Building the Millennial Career


What they need from their company, management, and themselves.

Some people think Millennials are the worst. They say this generation is too focused on building careers and social issues. So much so that Business Insider reveals their death toll includes:

  • Casual dining chains - Support local businesses and order on GrubHub.
  • Starter homes - Can’t afford the costs or they’re saving for a forever home.
  • Big beer - Support local breweries and their uniqueness.
  • Motorcycles - They’re dangerous, duh.
  • Yogurt (exception: Greek) - They see right through marketing trends and added sugar.
  • Diamonds - Reprioritizing finances.
  • Physical bank locations - Thanks, but they’ll do it online.
  • Gyms - CrossFit, yoga, SoulCycle, and other boutique classes.
  • Oil - Do you even care about the environment?

Now that we’ve gotten that out of the way, we should talk about why we should give a damn about this demographic. According to Millennial Marketing, they account for everyone in the U.S. between the ages of 19 to 42. That’s 25% of our country’s population!

Bottom line, whether you like it or not, your company needs millennials. And millennials need your company. How can all parties work happily together?


As an employer, it’s important to note benefits that mean something to one person may mean something entirely different to another. Annual surveys can help gather both quantitative and qualitative input to evaluate what’s truly important. Protip: this group feels more invested when there are financial benefits tied to the company’s success (i.e., profit sharing, ESOPs).

Flexible, scalable benefits are also key. For example, being able to opt out of health insurance altogether is a significant plus for some.

Go figure, because millennials are more likely to make a purchase from a company that supports causes, they also prefer to work for companies that align with their values. Providing opportunities and incentives to participate in or communicate internally about volunteer or donation activities is a great place to start.


Transparency, transparency, transparency! If you’re a manager of a millennial, there should be a clear line of communication to build trust and create a sense of ownership. This means involving them in decision-making, plans for career pathing, the condition of the company, and the work you’re doing. This demo wants to play their part in making a difference.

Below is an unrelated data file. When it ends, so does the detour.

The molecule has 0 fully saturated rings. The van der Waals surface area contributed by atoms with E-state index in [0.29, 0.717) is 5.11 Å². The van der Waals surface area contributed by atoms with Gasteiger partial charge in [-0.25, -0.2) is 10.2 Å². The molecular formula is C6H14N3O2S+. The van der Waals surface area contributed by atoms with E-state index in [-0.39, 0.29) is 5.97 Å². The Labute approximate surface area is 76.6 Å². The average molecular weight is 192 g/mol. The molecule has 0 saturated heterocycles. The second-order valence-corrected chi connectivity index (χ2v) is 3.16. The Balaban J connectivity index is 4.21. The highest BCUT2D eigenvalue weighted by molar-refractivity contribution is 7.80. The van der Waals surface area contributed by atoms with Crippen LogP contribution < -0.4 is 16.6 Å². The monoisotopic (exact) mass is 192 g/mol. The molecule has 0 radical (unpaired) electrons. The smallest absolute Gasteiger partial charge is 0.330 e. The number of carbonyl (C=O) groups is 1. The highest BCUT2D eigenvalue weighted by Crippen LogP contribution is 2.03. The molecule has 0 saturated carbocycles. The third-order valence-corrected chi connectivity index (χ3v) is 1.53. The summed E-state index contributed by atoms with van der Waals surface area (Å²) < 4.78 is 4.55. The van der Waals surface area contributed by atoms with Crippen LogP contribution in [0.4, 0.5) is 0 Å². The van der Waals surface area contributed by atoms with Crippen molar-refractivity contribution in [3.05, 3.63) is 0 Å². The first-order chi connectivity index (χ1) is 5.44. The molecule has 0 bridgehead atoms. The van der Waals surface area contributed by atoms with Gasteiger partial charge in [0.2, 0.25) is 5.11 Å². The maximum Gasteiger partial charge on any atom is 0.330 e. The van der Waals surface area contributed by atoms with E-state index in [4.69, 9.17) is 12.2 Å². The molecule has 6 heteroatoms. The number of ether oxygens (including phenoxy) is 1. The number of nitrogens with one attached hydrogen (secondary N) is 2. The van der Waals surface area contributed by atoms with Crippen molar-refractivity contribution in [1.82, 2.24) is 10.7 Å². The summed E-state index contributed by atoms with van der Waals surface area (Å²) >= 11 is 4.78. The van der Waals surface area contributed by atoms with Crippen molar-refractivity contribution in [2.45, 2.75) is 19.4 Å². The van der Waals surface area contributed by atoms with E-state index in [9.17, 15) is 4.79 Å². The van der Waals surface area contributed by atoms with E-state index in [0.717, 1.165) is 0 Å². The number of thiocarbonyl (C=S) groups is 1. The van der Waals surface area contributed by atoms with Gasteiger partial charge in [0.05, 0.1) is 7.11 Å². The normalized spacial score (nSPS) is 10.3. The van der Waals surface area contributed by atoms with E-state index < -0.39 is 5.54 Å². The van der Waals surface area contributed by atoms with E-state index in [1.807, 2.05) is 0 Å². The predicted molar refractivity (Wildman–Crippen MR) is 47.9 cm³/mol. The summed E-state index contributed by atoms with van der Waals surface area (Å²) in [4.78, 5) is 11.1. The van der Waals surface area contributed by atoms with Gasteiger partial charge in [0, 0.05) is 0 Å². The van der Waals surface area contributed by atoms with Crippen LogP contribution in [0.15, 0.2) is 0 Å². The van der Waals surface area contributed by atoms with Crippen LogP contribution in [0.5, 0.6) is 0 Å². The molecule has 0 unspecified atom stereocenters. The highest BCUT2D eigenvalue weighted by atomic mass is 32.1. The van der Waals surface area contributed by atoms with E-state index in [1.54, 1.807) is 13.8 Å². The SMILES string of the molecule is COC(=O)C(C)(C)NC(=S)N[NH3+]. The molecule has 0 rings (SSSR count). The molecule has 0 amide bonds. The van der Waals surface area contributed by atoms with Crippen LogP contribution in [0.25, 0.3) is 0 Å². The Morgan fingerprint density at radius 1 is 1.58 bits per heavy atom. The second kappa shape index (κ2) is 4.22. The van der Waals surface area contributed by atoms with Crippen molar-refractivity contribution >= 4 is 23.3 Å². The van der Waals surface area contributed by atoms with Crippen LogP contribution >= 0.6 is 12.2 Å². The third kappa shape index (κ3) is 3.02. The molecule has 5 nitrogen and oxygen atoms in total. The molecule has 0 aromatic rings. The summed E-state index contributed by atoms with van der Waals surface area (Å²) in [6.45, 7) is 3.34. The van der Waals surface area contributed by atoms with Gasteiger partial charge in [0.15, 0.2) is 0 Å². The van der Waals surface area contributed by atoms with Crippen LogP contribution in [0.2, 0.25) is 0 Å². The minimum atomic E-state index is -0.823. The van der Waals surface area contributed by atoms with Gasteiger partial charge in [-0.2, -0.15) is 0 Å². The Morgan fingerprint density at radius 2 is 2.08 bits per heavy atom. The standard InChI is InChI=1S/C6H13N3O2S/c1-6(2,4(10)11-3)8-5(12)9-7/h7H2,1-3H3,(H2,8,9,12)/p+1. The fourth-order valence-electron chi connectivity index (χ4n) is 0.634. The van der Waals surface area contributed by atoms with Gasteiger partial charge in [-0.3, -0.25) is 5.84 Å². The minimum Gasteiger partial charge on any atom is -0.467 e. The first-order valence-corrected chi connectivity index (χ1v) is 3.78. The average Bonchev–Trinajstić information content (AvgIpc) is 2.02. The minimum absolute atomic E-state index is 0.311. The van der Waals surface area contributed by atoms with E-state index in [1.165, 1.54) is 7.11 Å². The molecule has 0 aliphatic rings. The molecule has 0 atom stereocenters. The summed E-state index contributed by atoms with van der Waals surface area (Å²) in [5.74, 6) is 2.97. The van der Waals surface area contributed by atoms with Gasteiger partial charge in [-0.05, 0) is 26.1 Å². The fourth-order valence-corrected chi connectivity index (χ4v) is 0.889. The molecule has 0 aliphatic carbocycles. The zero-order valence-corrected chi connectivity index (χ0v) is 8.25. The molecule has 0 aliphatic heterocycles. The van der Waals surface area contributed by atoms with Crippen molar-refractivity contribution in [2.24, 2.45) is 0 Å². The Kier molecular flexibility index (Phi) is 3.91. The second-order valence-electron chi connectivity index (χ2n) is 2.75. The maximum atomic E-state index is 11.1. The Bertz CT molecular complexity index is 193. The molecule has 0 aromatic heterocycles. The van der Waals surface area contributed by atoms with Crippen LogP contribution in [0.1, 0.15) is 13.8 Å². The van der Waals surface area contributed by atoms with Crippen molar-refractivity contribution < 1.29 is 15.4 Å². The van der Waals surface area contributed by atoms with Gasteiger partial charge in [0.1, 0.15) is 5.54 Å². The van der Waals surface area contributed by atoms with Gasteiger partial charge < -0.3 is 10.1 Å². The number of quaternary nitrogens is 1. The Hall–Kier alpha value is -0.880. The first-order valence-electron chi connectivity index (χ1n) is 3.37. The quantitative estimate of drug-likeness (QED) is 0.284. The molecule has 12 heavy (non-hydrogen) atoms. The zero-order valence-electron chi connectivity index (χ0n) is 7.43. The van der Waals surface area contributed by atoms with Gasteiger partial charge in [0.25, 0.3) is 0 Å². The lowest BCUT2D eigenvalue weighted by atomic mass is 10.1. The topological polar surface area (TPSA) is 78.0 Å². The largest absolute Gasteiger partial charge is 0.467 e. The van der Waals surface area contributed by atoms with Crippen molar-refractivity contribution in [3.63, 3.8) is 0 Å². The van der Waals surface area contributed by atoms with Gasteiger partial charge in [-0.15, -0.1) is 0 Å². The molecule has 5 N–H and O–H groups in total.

Kim Scott’s book Radical Candor has some insightful content on this topic. Communication that carefully balances praise and critique is what will grow millennials—and your relationship with them. It’s about always getting better and learning, while acknowledging their work. Use radical candor to tell them exactly how they’re doing, whether positive or negative.

And when it’s positive, give credit where credit is due. Recognize their work in front of the entire company, otherwise, risk them feeling unappreciated and having low morale.


Constant improvement is crucial as a millennial. Know your achievements will take hard work and effort. So seek out online and organizational education, certifications, and initiatives that you can contribute to. Work on your cross-functional communication. Evaluate and adjust existing processes. Find inspiration in others’ success.

Fail often, but fail fast. Take responsibility for your actions. Embrace challenges and learn from criticism. Consider exercises for soliciting this feedback like the Johari Window. It’s especially useful for improving self-awareness and personal development.

Ryan Sperry
Director, Media & Insights

Ryan leads all of our paid media and analytics initiatives. Before building his career in digital media planning and buying, he worked in the digital news industry, managing all digital media initiatives for an NBC/ABC local affiliate. He is also a former golf course groundskeeper with a penchant for beer, wine, whiskey, and adopting dogs.

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